There are those moments in life that one remembers vividly from the vantage of being a participant – graduations, weddings, being a member of a team that wins the biggest prize. It is in that moment when one might be as happy as they ever will be, for being part of something wonderful shared. Those with whom you share those experiences are among those to whom you will be closest over all your days.
But in the end, it is a moment. And this brings us to the Washington Capitals. The 2017-2018 season will hold a special place in the hearts of Capitals Nation, but none so special as the place it holds in the hearts of the men who made it possible, from Ted Leonsis to the folks who work in support of the club and facilities for the Caps.
For the players who fought and won on the ice, and even for those who cheered from on high in the press box, it is an especially poignant moment. It can forever be remembered, but it can never be relived. This Capitals team will cease to exist over the next few weeks. Some players will move on to other cities, those who remain will be another year older, it is uncertain whether head coach Barry Trotz will be back.
The scene on the stage on the National Mall of the players linked shoulder to shoulder looking down the expanse of the green at the ocean of red is one of sublime happiness. But lurking is a twinge of sadness. It is likely the last time this team, these champions, will be together intact as Capitals, as reigning champions. It makes this moment in time especially precious. Hockey players are uncommonly, by the standards of professional sports, accessible. But this team set standards over the course of the season, through the playoffs, and especially in the last few days with their non-stop celebration, that will be hard for any team to match. It was particularly appropriate that it culminated on the National Mall, the scene of so many gatherings over the years in celebration, that this bond between players and fans forged over the course of a long and trying season would be cemented.
Every Caps fan worthy of the name was as happy as could be over the last week, from the horn at the end of Game 5 in Las Vegas until the last “Let’s go Caps” chant died away on Tuesday afternoon. It was a memory that players and fans will carry with them wherever they may go.
For the longest suffering Capitals fans, this moment has been 44 years in the making. And oh, the frustrations they have endured along the way. It started with watching the worst team in NHL history (and likely to remain such). They endured playoff agony at the hands of the Penguins (eliminating the Caps nine times), the Islanders (five times), and the Rangers (five times). They lived through those difficult times in 1990 when, just after the most successful season in team history to that point, the team was blown up in the aftermath of a scandal in Georgetown. They watched their team unable to win a single game in their first trip to the Stanley Cup final. They cheered, then jeered the biggest prize ever signed to the club to that point, greeting him at the airport when he arrived, and cheering when he was traded out of town two and a half years later. They endured year after year of playoff disappointment in the Ovechkin years, watching teams thought to be their lesser – certainly ones without the talent this team appeared to have – winning championships.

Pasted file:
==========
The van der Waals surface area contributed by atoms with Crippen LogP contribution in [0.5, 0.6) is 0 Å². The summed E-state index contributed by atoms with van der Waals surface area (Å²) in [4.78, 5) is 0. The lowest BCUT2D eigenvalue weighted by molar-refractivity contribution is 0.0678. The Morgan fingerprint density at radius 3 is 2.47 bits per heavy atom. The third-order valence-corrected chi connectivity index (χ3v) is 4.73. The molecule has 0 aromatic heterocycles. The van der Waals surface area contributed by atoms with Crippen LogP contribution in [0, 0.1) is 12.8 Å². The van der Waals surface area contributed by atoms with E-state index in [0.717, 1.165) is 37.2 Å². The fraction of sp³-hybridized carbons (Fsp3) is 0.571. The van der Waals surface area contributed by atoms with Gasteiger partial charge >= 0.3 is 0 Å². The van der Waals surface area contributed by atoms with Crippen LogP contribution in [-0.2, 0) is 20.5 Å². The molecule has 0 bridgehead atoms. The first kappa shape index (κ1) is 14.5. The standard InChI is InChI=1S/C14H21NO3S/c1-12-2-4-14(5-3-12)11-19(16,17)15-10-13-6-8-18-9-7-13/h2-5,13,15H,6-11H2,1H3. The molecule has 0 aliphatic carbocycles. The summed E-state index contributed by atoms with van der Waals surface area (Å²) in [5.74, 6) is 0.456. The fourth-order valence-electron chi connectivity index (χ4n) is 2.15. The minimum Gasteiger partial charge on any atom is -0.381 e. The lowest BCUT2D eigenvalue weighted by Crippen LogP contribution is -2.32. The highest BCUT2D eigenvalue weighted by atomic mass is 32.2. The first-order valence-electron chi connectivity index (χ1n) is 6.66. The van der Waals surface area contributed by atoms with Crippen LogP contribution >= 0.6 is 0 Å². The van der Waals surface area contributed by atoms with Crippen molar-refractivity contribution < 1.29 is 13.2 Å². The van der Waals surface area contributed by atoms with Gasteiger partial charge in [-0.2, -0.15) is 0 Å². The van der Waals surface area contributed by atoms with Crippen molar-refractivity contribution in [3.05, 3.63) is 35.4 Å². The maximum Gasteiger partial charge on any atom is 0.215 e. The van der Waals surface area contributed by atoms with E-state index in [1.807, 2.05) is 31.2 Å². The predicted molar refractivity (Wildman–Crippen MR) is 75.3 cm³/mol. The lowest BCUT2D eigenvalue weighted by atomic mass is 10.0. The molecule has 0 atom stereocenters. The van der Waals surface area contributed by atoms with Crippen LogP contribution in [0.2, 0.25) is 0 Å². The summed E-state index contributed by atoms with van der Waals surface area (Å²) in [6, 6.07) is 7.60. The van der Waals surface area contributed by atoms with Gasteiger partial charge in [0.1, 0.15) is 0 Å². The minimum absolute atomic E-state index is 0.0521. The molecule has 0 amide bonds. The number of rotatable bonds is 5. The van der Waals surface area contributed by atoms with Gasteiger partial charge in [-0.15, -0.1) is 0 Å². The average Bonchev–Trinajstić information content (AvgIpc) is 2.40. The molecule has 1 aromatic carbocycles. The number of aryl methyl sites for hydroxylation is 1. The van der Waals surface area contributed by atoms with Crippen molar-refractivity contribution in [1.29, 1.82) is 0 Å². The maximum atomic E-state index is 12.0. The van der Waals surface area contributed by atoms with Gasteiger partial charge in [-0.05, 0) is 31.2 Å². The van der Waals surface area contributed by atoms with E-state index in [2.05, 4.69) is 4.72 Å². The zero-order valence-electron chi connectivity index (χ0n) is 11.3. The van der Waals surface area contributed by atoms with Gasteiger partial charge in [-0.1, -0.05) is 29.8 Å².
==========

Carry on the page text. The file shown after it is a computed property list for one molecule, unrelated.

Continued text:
On the Mall, those years of frustration for players, management, and fans melted away. Speaking only for myself, a fan for 34 of those 44 years, it was worth the wait. I’ve seen two great sports celebrations over the years, ones that I felt being a part of. The first was 39 years ago when my alma mater won an NCAA basketball championship. I remember the aimless wandering around, not knowing what to do or how to behave, all-night partying that went on (thank heavens it happened during what was at the time “spring break”), and the parade as if it was yesterday. I have the same feeling today, the happiness that comes from an experience achieved for the first time, shared with a wider community. The memory of that championship 39 years ago hasn’t faded, and I don’t suppose this one will, either.
But a memory it is. Now, this Capitals team is a part of history. The business of hockey will soon take center stage until the games resume in the fall. Some of the faces on those risers at Tuesday’s celebration will be wearing other jerseys when those games resume. New battles will be faced on the ice. New arguments will be joined in social media.
It makes this moment one to be cherished.